I have been recuperating from some otorhinolanryngeal infections (not too severe, just so draining, like mono), dealing with some political (and ego-driven) scullduggery at work, trying to get a leg up on a big writing project I've let slide (no, this one isn't even for the blog -- it's so big it's offline! /gasp!/), learning French and Spanish with some audio programs on my iPod as I travel to and from work, trying to keep up with tai chi and judo, returning to Chinese lessons three times a week, and basically dealing wtih any number of things that make up a life. I have gotten a number of important letters out at last. Strangely enough, over the past few weeks I've been sleeping more, which is surprising given my habits, but good. Culturing and drinking snow fungus yogurt (it's a Tibetan thing) has seemed to work wonders on my sinuses and allergy problems.
I am happiest to report that I have finally, by the grace of God, gotten on fairly stable and healthy ground as far as Lent goes. I am avoiding mortal sin more ably, praying a bit more regularly, my hunger for God's Word in the Bible has spiked (with the added bonus of keeping my German in shape by switching full-time to my German Catholic Bible), and, once my food-only med series is over, I am ready to fast and pray for peace in Iraq. Fasting is not merely self-denial; it is strategic self-denial for the sake of something better. A desert father (or perhaps just "Eastern Christianity" in general) once called fasting without prayer the fasting of demons. On the negative side, I have fasted from Amazon.com and reading any other blogs. On the positive side, I've also committed to a daily examen of conscience (or "consciousness" as now seems to be the hipper sense of the practice). I haven't kept this discipline perfectly, which grieves me, but I shall keep walking, even hobbling, in the light.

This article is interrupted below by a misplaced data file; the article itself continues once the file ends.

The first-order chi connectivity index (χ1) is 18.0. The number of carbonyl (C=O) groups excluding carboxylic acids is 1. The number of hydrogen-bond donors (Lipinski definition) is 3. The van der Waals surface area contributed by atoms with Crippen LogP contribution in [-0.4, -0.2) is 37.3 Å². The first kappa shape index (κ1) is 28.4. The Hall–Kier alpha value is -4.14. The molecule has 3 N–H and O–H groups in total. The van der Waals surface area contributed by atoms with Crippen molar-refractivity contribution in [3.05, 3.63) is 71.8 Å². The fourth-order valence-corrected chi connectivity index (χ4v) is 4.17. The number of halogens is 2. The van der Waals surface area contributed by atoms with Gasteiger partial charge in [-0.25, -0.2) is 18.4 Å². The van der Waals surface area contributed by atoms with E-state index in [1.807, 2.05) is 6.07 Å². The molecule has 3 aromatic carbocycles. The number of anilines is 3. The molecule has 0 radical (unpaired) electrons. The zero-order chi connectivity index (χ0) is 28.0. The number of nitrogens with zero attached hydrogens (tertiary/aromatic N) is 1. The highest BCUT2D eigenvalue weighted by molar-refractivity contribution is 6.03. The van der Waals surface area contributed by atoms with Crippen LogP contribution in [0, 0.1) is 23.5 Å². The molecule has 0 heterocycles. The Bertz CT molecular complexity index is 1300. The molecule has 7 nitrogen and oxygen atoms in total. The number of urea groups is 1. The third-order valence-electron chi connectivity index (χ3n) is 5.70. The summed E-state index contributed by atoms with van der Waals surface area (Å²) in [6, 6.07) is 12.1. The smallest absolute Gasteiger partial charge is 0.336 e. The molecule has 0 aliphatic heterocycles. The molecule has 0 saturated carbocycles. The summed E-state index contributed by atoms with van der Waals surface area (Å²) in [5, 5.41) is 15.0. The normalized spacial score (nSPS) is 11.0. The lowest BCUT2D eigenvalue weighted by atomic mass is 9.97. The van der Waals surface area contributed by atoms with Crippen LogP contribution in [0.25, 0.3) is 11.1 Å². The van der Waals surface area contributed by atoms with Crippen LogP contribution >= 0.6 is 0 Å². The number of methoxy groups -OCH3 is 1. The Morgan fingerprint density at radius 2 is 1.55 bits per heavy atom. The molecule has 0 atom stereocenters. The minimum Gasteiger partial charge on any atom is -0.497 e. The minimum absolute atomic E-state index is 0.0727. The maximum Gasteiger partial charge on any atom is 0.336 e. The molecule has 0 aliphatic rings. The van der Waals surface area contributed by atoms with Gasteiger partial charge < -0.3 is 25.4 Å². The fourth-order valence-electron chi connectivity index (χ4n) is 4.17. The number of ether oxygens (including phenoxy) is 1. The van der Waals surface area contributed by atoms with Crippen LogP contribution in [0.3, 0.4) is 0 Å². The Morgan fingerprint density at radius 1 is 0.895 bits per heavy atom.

I'll admit it has been a very hard time for me lately. Lent has been a very trying time for me, not the least because I've been so aware of my lack of zeal, depth and piety. While I have finally formulated a solid, feasible timeline for the next two years, the present is often a very inscrutable fleeting mystery to me these days. Yesterday was a testing day, so we got off early; I made remakrably good use of the extra time by completing numerous errands. Even so, once the dust had settled, and I was left with myself, I experienced an all too familiar disorientation, perhaps even faceless disquietude. My confessor told me I must learn to "float" right now; the time for deciding, moving, changing, beginning and all the other "active" parts of growth will come. Right now I am in an opaque sea, and feel disconnected from my usual delights, feel removed from my old assurances and alliances. I won't say it's a "dark night of the soul" -- more of a hazy early morning. I can't seem to sink my teeth into anything. I'm not actually sad (at least, not very often); it's more the case that, when I look within, I often feel as opaque and amorphous as this sea on which I am floating.